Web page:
There is a lot of chatter at the moment about the updates on the Mercedes in Barcelona being done to help Michael Schumacher, but at the expense of Nico Rosberg. Rosberg had a stronger start to the season, but in Spain the form was turned around.
In contrast, Michael Schumacher qualified well and finished in fourth place, his most competitive showing of the season so far.
Inevitably this has led some commentators to suggest that Mercedes is working to get a car which works for Schumacher at the expense of Rosberg’s competitiveness. Given Schumacher’s track record in this department, the stories have gained some traction. But is it the case here?
German commentator and former F1 star Hans Stuck said, “Mercedes mustn’t sacrifice Rosberg’s quality to build a car which only suits Schumi,” and in the UK Eddie Jordan has jumped on the bandwagon, saying “It would be a mistake to build a car according to Schumacher’s wishes.”
But in Spain, I attended a briefing at which Ross Brawn shot down the idea that the car had been changed to help Schumacher. He pointed out that the developments were put in production long before Schumacher struggled in the Chinese Grand Prix. In many cases they were the product of findings from winter testing,
“The developments on the car were in no way focussed towards one driver or the other, ” said Brawn. “It’s extra downforce, more range on the weight distribution better braking, all of which would help both drivers.
“There were fairly consistent comments from both drivers. And these developments were well into the system before we had the glitch of Shanghai with Michael. They take in some cases many months to do. Some of the developments were from what we saw in winter testing. They are not aligned to one driver or the other.”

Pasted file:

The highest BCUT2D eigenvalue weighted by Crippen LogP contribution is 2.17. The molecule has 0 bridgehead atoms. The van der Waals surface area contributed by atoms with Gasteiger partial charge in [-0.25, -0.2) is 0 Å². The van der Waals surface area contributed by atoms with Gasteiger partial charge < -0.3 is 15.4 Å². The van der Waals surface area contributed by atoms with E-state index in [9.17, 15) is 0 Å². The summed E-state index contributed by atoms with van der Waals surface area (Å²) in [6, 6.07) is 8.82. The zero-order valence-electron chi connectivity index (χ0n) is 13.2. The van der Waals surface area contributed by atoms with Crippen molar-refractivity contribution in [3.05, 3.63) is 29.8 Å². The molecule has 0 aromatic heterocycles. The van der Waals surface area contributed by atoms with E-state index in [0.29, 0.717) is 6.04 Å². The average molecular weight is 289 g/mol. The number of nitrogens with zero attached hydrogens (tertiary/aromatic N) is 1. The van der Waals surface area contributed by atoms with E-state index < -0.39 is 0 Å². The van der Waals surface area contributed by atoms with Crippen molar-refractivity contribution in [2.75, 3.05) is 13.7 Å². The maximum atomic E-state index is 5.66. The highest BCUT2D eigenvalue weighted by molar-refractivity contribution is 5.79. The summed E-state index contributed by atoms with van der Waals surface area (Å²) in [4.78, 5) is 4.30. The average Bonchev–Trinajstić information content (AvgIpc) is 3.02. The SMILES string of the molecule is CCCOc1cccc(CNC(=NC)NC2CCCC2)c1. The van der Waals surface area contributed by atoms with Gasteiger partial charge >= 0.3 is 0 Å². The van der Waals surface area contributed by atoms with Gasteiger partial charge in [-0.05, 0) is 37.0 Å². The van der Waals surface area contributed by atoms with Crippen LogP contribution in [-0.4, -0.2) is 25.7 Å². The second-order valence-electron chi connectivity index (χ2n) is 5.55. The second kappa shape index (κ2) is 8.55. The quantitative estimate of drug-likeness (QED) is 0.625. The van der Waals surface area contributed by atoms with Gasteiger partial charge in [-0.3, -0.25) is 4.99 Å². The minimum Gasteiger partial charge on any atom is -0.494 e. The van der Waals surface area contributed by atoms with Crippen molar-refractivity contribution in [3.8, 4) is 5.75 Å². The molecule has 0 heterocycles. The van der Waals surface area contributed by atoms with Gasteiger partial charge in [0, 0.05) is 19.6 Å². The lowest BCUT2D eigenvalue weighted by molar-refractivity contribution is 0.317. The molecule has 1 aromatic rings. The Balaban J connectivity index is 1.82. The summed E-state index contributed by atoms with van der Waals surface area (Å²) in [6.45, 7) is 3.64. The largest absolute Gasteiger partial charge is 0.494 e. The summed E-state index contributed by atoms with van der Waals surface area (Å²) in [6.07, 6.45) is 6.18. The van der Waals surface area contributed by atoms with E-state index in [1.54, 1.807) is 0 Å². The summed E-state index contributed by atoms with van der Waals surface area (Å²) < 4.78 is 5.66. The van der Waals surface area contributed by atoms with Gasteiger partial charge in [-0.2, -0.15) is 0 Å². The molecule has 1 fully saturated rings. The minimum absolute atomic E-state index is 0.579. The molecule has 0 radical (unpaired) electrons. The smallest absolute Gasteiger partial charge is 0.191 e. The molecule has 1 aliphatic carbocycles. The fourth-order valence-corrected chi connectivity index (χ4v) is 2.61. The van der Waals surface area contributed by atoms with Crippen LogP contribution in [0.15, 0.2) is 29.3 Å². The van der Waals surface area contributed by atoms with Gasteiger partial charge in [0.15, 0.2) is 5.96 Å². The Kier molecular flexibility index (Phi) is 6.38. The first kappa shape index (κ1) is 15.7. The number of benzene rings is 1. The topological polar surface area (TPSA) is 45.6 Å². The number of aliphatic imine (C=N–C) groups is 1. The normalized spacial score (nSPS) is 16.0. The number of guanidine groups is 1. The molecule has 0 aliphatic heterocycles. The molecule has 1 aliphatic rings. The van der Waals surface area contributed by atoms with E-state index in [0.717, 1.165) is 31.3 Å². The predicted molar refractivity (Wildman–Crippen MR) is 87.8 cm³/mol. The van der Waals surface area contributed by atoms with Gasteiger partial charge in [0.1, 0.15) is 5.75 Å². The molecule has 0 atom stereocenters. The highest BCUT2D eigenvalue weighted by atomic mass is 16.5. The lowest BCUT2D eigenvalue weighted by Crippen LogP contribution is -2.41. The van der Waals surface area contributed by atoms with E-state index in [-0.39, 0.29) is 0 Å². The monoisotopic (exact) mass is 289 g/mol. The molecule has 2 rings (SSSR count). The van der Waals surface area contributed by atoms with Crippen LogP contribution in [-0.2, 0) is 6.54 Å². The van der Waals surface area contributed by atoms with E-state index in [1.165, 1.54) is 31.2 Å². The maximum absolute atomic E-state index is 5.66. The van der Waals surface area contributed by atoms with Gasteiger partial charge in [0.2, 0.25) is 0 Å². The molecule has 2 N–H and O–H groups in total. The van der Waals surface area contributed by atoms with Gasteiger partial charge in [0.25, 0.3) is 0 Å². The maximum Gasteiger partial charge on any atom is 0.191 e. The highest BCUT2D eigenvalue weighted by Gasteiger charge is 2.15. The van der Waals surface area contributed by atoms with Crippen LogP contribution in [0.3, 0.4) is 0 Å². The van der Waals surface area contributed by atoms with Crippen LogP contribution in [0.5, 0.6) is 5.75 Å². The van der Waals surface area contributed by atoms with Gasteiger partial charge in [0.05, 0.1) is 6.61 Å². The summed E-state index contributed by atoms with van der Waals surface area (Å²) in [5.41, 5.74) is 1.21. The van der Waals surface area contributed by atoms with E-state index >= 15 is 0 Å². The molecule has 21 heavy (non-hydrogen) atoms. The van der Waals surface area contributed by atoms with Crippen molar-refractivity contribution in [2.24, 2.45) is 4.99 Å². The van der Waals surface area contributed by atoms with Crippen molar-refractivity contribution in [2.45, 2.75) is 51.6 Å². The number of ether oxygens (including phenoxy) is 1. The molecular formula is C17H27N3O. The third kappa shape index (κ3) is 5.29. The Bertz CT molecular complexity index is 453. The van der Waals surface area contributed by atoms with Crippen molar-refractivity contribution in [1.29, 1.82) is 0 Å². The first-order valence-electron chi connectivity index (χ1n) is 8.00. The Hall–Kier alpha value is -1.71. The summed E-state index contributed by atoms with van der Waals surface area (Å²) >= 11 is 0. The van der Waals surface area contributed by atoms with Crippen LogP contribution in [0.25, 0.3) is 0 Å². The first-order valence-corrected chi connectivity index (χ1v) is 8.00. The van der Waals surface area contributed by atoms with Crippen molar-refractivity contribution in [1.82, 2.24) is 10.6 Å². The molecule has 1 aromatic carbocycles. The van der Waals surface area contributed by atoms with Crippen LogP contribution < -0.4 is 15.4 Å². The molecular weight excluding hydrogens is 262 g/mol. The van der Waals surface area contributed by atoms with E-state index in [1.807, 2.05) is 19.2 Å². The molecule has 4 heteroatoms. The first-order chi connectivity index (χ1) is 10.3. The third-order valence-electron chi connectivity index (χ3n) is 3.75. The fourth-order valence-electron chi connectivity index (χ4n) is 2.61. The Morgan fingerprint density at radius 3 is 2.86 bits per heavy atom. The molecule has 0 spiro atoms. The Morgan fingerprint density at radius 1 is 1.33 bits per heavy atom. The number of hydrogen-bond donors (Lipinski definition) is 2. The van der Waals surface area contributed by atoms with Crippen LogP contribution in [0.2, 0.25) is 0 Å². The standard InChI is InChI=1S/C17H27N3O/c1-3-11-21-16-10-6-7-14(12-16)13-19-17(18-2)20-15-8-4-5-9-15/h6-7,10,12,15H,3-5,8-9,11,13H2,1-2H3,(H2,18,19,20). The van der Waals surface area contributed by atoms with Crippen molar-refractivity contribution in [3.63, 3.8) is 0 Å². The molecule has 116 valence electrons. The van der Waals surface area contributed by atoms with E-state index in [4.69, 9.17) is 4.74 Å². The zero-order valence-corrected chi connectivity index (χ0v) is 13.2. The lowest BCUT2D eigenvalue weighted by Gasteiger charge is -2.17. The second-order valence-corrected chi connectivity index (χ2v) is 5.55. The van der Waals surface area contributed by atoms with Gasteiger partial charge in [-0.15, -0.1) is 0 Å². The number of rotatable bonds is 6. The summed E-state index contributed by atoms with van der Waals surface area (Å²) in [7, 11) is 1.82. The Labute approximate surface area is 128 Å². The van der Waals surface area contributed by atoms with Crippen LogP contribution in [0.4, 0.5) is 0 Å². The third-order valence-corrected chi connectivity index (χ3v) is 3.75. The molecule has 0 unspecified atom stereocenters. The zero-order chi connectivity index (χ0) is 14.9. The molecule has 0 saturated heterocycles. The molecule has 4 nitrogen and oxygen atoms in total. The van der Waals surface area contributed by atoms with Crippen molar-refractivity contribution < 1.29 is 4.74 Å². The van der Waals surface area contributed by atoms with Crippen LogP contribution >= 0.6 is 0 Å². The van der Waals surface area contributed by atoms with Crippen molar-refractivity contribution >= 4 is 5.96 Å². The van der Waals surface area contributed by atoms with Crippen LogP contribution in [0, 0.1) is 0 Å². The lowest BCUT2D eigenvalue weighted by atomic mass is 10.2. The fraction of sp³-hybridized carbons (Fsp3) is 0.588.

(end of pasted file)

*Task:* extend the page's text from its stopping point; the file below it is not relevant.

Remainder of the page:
Rosberg himself said that the changes were to suit both drivers, “We’ve made a significant step. Until now we found that the driving styles are similar and our comments fall into similar areas. I don’t think that there is too much difference. We suffered from too much understeer (in Spain) and it’s one of my weaknesses, I have difficulties coping with an understeer car. This weekend Michael has coped with it better than me.”
“What helps us in developing the car is that we have pretty similar requests, ” said Schumacher. “It’s a matter of time to cure our issues and keep on developing.
“Barcelona is a track that provokes understeer so it’s natural to have understeer, with the long corners. Everything you do to move away from it gives you oversteer. So you have to live with a certain amount of understeer. Although we have made modifications, it allows me to set up the car a bit more specifically to what I like and opens a window for possibilities, but it doesn’t change completely the car.”
This weekend the Mercedes will revert to the original suspension layout, which gives a wheelbase some 5 cm shorter than the Barcelona car, because of the tight nature of Monaco’s corners. The longer wheelbase car will return in Turkey.
Mercedes announced today the signing of another major sponsor, Deutsche Post, who once appeared on the Jordan. The company’s branding will appear on the chassis and front wings from this weekend’s Monaco Grand Prix onwards.